# 8.18 Operation

Operation( G, D )
Operation( G, D, operation )

Operation returns a permutation group with the same number of generators as G, such that each generator of the permutation group operates on the set [1..Length(D)] in the same way that the corresponding generator of the group G operates on the domain D, which may be a list of arbitrary type.

It is not allowed that D is a proper subset of a domain, i.e., D must be invariant under the element g.

Operation accepts a function operation of two arguments d and g as optional third argument, which specifies how the elements of G operate (see Other Operations).

The function OperationHomomorphism (see OperationHomomorphism) can be used to compute the homomorphism that maps G onto the new permutation group. Of course if you are only interested in mapping single elements of G into the new permutation group you may also use Permutation (see Permutation).

gap> g := Group( (1,2,3)(6,7), (3,4,5)(7,8) );;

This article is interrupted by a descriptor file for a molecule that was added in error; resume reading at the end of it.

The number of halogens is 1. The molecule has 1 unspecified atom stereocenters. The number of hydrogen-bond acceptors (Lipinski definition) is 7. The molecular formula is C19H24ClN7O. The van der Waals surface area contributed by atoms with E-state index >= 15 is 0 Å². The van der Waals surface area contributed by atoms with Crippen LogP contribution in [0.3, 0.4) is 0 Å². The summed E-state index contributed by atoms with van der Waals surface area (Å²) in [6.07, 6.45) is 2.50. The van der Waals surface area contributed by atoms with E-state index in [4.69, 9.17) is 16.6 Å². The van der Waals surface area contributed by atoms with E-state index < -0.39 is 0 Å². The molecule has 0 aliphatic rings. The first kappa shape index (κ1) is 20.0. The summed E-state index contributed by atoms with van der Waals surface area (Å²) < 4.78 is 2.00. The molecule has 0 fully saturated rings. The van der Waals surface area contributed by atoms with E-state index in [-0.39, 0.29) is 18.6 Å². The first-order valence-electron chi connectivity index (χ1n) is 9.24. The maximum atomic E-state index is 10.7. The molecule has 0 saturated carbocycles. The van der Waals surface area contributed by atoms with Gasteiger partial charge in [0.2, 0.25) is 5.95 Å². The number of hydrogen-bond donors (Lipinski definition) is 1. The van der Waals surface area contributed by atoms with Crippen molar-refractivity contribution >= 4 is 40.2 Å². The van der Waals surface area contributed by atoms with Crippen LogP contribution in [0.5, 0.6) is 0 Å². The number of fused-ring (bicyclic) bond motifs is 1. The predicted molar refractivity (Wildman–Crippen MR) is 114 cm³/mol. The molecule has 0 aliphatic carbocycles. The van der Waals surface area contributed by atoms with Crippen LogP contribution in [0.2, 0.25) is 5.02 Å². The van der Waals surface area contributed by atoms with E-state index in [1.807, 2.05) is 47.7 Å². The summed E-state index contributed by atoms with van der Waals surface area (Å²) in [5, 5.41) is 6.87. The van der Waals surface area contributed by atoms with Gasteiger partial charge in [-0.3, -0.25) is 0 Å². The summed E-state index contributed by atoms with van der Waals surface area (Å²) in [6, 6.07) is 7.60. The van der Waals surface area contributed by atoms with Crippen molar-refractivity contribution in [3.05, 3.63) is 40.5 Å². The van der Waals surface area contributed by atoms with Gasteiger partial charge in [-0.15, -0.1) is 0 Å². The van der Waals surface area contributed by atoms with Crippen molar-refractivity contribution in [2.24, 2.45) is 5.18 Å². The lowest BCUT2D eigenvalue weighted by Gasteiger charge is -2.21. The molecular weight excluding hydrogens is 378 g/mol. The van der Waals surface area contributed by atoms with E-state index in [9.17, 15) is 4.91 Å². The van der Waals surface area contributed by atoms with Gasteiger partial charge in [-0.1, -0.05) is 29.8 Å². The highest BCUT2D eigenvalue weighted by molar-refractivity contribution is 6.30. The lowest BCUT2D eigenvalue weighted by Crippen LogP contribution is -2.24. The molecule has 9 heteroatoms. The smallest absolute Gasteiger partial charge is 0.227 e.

gap> Operation( g, [1..5] );
Group( (1,2,3), (3,4,5) )
gap> Operation( g, Orbit( g, [1,6], OnPairs ), OnPairs );
Group( ( 1, 2, 3, 5, 8,12)( 4, 7, 9)( 6,10)(11,14), ( 2, 4)( 3, 6,11)
( 5, 9)( 7,10,13,12,15,14) )

Operation calls
G.operations.Operation( G, D, operation )
and returns the value. Note that the third argument is not optional for functions called this way.

The default function called this way is GroupOps.Operation, which simply applies each generator of G to all the points of D, finds the position of the image in D, and finally applies PermList (see PermList) to the list of those positions. Actually this is not quite true. Because finding the position on an image in a sorted list is so much faster than finding it in D, GroupElementsOps.Operation first sorts a copy of D and remembers how it had to rearrange the elements of D to achieve this. Special categories of groups overlay this default function with more efficient functions.

GAP 3.4.4
April 1997